The Netherlands sow imposed a quarantine requirement on all US visitors, whether they are vaccinated, or tested, or not.  Everyone has to be quarantined.  Denmark has banned unvaccinated US travelers, and some other countries have too, and really, like it or not, if you’re going to travel, you really should be vaccinated first.  The last thing you want is to come down with the virus and be unable to return back to the US for a couple of weeks.

The most surprising change in policy was Sweden.  The country had been one of the most relaxed in all of Europe, with few if any mandatory social distancing type measures last year.  But they announced a blanket ban on all US visitors, even if you’ve been vaccinated.

We expect other countries will slowly make changes to their policies too.  The current good news is that since the long weekend, the US has been reporting dropping daily new Covid case numbers.  We’re still way higher than EU guidelines allow, but if the trajectory continues to be downward rather than upward (and that’s definitely an “if” statement), it is easier for countries to avoid imposing restrictions on US visitors.

Looking at things from the other side, this article advises that the inexplicable and embarrassing US ban on EU/UK visitors looks likely to stay in place at least until after Thanksgiving.

Airport Fast Covid Testing

One of the worst parts of international travel at present is the usual need for Covid tests within 72 hours/3 days of your flights.  That’s a hassle in the US, and doubly so a hassle in other countries, needing to find an approved tester, be tested, and get results, all in a narrow window of time before traveling back to the US.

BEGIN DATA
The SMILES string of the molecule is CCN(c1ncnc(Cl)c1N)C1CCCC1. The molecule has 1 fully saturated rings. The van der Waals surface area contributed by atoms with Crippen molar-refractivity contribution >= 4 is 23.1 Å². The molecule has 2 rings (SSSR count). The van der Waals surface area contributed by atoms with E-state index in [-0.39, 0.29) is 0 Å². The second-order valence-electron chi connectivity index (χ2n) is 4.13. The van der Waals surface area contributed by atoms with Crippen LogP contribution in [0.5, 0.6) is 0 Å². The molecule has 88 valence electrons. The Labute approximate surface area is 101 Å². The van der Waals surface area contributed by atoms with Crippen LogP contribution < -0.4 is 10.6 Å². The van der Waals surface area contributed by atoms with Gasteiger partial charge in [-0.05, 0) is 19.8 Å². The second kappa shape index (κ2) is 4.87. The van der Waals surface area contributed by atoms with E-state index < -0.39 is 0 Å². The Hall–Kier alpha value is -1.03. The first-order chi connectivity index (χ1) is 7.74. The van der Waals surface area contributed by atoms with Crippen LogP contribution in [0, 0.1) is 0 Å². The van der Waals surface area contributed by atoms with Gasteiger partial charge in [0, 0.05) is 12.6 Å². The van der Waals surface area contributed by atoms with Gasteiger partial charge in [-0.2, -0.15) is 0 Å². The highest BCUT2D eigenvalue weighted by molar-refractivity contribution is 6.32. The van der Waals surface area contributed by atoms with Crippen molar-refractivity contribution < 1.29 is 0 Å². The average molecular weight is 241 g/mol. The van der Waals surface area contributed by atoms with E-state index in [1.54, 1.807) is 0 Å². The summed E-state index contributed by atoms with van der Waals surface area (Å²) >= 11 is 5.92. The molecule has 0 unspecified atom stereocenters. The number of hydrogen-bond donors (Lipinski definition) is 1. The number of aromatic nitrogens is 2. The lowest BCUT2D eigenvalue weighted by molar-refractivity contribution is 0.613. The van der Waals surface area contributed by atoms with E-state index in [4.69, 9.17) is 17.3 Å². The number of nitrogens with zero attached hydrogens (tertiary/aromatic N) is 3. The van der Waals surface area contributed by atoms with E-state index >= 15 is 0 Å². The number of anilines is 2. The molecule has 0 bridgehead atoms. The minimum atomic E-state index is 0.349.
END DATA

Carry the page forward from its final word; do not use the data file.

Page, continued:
So it is good news to read of a new test that might start to be offered at airports, giving results within ten minutes.  That would totally remove the hassle of being tested somewhere, somehow, prior to your travel.  But when this testing might become commonplace, and what the cost would be, remains unknown.

Clear Covid Pass

I got an email this week from the pharmacy that gave me my Covid vaccination, telling me they had now shared my records with the Clear company – the company that we probably best recognize as offering very expensive and not very useful “fast track” airport security lanes at some US airports.  Clear is now trying to add Covid screening services to events in general, it seems, and after a somewhat convoluted process, I now have an app on my phone that claims to show a QR code and my picture confirming my vaccination status.

Except that, after going through the entire process, including taking my picture three times, when I go to start to program again a day later, it doesn’t remember my earlier registration and details, and I have to start all over again.  What would have happened if the first time I discovered this was at an airport, hoping to board a flight?